Confession time: I’ve never hated Iron Man 2 as much as most fans of the Marvel Cinematic Universe do. I fully acknowledge its flaws, and there are many that I will talk about in here. But coming off the low of Hulk and the high of Iron Man, this one was always going to be a weird film.
I can’t really remember what I was expecting going in to the movie, which I watched in the theaters (I’ve watched all of the MCU movies in the theaters, actually… something I can say of few other series not called Star Wars). While Iron Man was popular, the Marvel Cinematic Universe wasn’t the zeitgeist that it has become quite yet… that really came about with Avengers when it all suddenly made sense.
This movie is daring, given that it opens on two characters we don’t know, one of them dies within 30 seconds of the start, and then it goes directly into a montage. This movie is just lousy with montages… Gutter from PCU must really love the things. Watching this in a more critical eye, it really hits on just about every bad action movie trope of the era. I mean, I really like Jon Favraeu, but I’m starting to realize his move from director to producer was probably for the best, given the movies that came after this.
Iron Man 2 is where Pepper Potts started to stop being a character and started just being Gwyneth Paltrow in real life, I think. Compared to other characters, it feels like she kind of took a step back in this compared to the first movie at times. It comes off as so disjointed and I’m not sure if it’s in the writing or in Patrow’s acting for Pepper, or maybe scenes that put a lot of it into context were cut from the movie.
The animosity around her relationship with Tony is weirdly placed in the movie. I mean, I get it from him… he’s always been like that and is notoriously bad at communication. Pepper was the counter-balance to that in the first movie, but here, she’s just as bad at it. She’s sniping at tony, dismissive of him at times, or downright angry for reasons that weren’t made clear.
On the other hand, you get to see her take charge and kick butt as a CEO (despite being dismissed by seemingly everyone), and that part is great. The same strange conflict is there with her an Natalie/Natasha… she’s blaming her for something at the party when she had been standing there, and they are perfectly professional later (and the only person who seemed confused was Tony). Maybe there’s something there that would have made it make sense, but how it comes off here is like there were two different Pepper Potts characters in the story and they forgot to get the writing consistent between them.
The strange way that characters are brought into the story and develop isn’t limited just ot Pepper. The initial reveal of Whiplash is bad. The slow motion walk, the explosions in the background while he’s walking away… it’s like all the worst action movie tropes. Slow motion slow motion action. The fight is actually kind of cool, but it mostly highlights that both of them are seemingly lousy at tactics. Whiplash has a weapon and plan that requires him being within ten feet of his enemies… and Tony is being dumb and staying within ten feet for the whole fight. Again… the Iron Man suit can fly. Go up, hover, and blast him.
We continue to see this disjointed Whiplash throughout the movie. He loves his bird and his father, he’s a gifted scientist and engineer… but also tattooed like he had a metal band in the 90s that just couldn’t quite get their break and able to escape from prison like a trained soldier and assassin. He can hack into a computer through movie magic while also apparently programming a computer system and building an advanced suit without anyone noticing.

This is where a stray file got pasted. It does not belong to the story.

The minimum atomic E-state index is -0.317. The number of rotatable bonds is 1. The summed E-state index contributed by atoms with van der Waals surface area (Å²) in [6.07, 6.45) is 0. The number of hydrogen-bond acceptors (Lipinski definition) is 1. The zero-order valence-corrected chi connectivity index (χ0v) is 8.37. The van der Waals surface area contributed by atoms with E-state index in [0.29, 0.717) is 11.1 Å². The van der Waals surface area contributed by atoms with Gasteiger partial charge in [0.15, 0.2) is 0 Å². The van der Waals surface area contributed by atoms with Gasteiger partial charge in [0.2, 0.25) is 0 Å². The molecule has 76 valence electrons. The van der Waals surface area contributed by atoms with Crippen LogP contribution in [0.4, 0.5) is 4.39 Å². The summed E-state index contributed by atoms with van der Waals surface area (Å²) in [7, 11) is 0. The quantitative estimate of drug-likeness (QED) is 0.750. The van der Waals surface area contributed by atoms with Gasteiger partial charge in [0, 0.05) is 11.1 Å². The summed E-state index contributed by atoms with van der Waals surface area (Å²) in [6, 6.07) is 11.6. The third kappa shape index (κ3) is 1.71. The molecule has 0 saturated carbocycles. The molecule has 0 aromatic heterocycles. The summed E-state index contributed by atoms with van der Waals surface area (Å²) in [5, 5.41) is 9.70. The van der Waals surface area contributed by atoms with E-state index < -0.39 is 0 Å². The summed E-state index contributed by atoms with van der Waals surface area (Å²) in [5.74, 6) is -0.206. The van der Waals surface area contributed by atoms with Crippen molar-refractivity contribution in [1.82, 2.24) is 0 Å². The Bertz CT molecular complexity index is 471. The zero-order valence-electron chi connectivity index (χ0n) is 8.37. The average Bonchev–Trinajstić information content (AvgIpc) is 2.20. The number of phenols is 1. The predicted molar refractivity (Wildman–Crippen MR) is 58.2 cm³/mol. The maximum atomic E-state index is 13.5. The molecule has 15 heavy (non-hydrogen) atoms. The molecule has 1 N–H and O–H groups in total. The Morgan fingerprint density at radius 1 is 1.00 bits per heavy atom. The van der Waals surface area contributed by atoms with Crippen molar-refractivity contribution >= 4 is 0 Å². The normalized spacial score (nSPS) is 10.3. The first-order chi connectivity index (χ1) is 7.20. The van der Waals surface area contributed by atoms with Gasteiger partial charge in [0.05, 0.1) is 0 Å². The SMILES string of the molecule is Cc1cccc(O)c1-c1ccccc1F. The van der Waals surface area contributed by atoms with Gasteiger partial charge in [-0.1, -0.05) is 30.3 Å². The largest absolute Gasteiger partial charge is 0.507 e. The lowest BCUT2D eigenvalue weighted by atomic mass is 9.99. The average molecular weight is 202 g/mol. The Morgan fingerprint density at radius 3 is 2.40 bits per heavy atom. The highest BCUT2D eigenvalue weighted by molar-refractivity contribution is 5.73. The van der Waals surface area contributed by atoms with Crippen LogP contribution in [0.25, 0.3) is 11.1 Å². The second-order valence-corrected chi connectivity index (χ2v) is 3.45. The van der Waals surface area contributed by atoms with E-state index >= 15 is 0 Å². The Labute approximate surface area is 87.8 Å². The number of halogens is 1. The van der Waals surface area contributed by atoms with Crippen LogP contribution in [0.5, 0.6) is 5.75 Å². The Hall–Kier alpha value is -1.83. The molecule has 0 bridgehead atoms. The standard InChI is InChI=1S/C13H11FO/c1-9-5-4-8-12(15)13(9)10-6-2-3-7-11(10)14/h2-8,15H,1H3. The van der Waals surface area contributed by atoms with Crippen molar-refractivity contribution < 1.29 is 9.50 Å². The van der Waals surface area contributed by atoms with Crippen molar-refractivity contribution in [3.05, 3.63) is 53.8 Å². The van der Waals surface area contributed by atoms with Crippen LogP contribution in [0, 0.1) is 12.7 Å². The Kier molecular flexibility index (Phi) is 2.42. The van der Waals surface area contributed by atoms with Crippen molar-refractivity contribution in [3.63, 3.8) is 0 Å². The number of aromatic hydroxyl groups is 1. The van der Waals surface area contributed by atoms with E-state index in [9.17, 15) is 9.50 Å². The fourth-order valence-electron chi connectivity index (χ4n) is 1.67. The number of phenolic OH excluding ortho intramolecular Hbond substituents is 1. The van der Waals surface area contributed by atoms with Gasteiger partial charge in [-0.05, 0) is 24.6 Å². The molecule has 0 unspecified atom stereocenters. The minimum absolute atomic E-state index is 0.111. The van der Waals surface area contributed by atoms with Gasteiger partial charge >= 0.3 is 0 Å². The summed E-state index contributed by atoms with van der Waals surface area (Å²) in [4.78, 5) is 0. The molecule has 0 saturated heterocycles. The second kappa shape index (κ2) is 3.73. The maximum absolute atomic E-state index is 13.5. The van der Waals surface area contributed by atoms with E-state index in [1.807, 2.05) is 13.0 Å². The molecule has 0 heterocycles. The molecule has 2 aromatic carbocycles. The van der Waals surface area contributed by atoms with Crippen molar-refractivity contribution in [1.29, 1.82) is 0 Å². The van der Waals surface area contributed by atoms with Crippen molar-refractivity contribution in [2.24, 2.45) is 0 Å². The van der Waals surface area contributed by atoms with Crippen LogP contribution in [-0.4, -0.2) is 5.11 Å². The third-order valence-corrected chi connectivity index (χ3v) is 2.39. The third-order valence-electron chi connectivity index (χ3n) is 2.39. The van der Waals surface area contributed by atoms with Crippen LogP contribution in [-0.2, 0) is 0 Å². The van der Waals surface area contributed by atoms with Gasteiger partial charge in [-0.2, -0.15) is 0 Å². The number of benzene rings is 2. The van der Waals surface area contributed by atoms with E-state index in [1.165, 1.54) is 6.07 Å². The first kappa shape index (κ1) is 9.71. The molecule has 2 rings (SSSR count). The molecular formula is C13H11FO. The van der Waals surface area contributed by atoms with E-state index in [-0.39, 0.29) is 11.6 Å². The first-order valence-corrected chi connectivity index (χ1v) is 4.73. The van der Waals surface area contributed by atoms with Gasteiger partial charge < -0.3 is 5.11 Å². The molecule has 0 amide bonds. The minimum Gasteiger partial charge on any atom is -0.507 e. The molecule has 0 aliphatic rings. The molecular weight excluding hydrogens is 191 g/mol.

That’s the problem with him as a villain… they establish that he hates Tony Stark, he was convicted of selling plutonium, and that he spent 15 years in prison. How did he have time to learn to be a dangerous hand to hand killer when most of his time was spent getting tattooed? And why did the hatred that they have for Howard Stark transfer so hard on to Tony. I get that irrational revenge can be a motivating factor in things, but there’s such a level of planning and calculation here that doesn’t fit him being a crazed fanatic.
The big problem with this movie is that it skips on the important thing of actually providing us background. It’s more concerned with setting up Black Widow and the relationship between Pepper and Tony than telling an overall story. The march to Avengers was on, and the interesting story is around Nick Fury, Coulson… basically everything except the main plot of the story. Justin Hammer was a much better idea as a villain here than Whiplash, and a shame that he was sort of squandered after this movie.
This is a movie of contrasts in what works and what doesn’t. Tony watching the videos of his father works. Justin Hammer’s rivalry and jealousy of Tony Work. Tony’s interaction with SHIELD. The interaction with Tony and Rhodey work. Whiplash doesn’t, the huge animosity that Pepper has with Tony through the whole thing doesn’t.
“Everything is achievable through technology” – Howard Stark. That sort of draws the line around Tony in such a way. In fact, the filling in of the background of Tony, what made him… him, is the strength of this movie. Unlike the whole Vanko going nuts trying to kill Stark, this has believable emotion and belief behind it… and we see the unresolved conflict within Tony over it. Better yet, it’s not something that he comes to grips with or shrugs off, it’s just part of his identity to mull over and live with.